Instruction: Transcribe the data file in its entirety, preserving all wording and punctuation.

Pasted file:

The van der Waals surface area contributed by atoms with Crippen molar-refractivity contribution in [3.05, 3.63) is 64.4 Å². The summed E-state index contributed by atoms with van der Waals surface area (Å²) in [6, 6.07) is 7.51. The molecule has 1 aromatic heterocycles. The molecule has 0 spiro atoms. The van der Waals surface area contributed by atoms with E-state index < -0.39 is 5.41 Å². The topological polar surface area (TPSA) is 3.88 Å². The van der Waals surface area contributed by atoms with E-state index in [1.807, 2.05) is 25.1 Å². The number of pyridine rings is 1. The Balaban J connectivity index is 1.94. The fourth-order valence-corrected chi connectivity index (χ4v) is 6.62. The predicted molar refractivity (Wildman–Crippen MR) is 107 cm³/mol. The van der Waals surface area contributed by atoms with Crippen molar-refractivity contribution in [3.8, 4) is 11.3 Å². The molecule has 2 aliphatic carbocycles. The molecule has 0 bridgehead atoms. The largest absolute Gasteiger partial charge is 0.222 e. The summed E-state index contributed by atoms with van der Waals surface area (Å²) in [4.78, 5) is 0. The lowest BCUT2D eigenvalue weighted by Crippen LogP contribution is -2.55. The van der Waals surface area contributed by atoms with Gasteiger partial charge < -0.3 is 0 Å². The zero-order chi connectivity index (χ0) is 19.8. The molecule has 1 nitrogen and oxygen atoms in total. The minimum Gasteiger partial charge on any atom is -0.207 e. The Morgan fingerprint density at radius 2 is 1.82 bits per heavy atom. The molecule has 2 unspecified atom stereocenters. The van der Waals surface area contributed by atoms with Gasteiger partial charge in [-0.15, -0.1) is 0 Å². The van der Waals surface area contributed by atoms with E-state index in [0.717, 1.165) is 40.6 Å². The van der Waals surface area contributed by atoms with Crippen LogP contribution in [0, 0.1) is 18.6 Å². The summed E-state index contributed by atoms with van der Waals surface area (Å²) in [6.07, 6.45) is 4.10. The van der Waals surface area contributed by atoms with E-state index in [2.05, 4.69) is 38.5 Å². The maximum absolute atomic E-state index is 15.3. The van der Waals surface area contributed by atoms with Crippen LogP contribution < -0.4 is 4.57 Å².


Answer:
The van der Waals surface area contributed by atoms with Crippen molar-refractivity contribution in [3.05, 3.63) is 64.4 Å². The summed E-state index contributed by atoms with van der Waals surface area (Å²) in [6, 6.07) is 7.51. The molecule has 1 aromatic heterocycles. The molecule has 0 spiro atoms. The van der Waals surface area contributed by atoms with E-state index < -0.39 is 5.41 Å². The topological polar surface area (TPSA) is 3.88 Å². The van der Waals surface area contributed by atoms with E-state index in [1.807, 2.05) is 25.1 Å². The number of pyridine rings is 1. The Balaban J connectivity index is 1.94. The fourth-order valence-corrected chi connectivity index (χ4v) is 6.62. The predicted molar refractivity (Wildman–Crippen MR) is 107 cm³/mol. The van der Waals surface area contributed by atoms with Crippen molar-refractivity contribution in [3.8, 4) is 11.3 Å². The molecule has 2 aliphatic carbocycles. The molecule has 0 bridgehead atoms. The largest absolute Gasteiger partial charge is 0.222 e. The summed E-state index contributed by atoms with van der Waals surface area (Å²) in [4.78, 5) is 0. The lowest BCUT2D eigenvalue weighted by Crippen LogP contribution is -2.55. The van der Waals surface area contributed by atoms with Gasteiger partial charge < -0.3 is 0 Å². The zero-order chi connectivity index (χ0) is 19.8. The molecule has 1 nitrogen and oxygen atoms in total. The minimum Gasteiger partial charge on any atom is -0.207 e. The Morgan fingerprint density at radius 2 is 1.82 bits per heavy atom. The molecule has 2 unspecified atom stereocenters. The van der Waals surface area contributed by atoms with Gasteiger partial charge in [-0.15, -0.1) is 0 Å². The van der Waals surface area contributed by atoms with E-state index in [0.717, 1.165) is 40.6 Å². The van der Waals surface area contributed by atoms with Crippen LogP contribution in [0, 0.1) is 18.6 Å². The summed E-state index contributed by atoms with van der Waals surface area (Å²) in [6.07, 6.45) is 4.10. The van der Waals surface area contributed by atoms with E-state index in [2.05, 4.69) is 38.5 Å². The maximum absolute atomic E-state index is 15.3. The van der Waals surface area contributed by atoms with Crippen LogP contribution < -0.4 is 4.57 Å².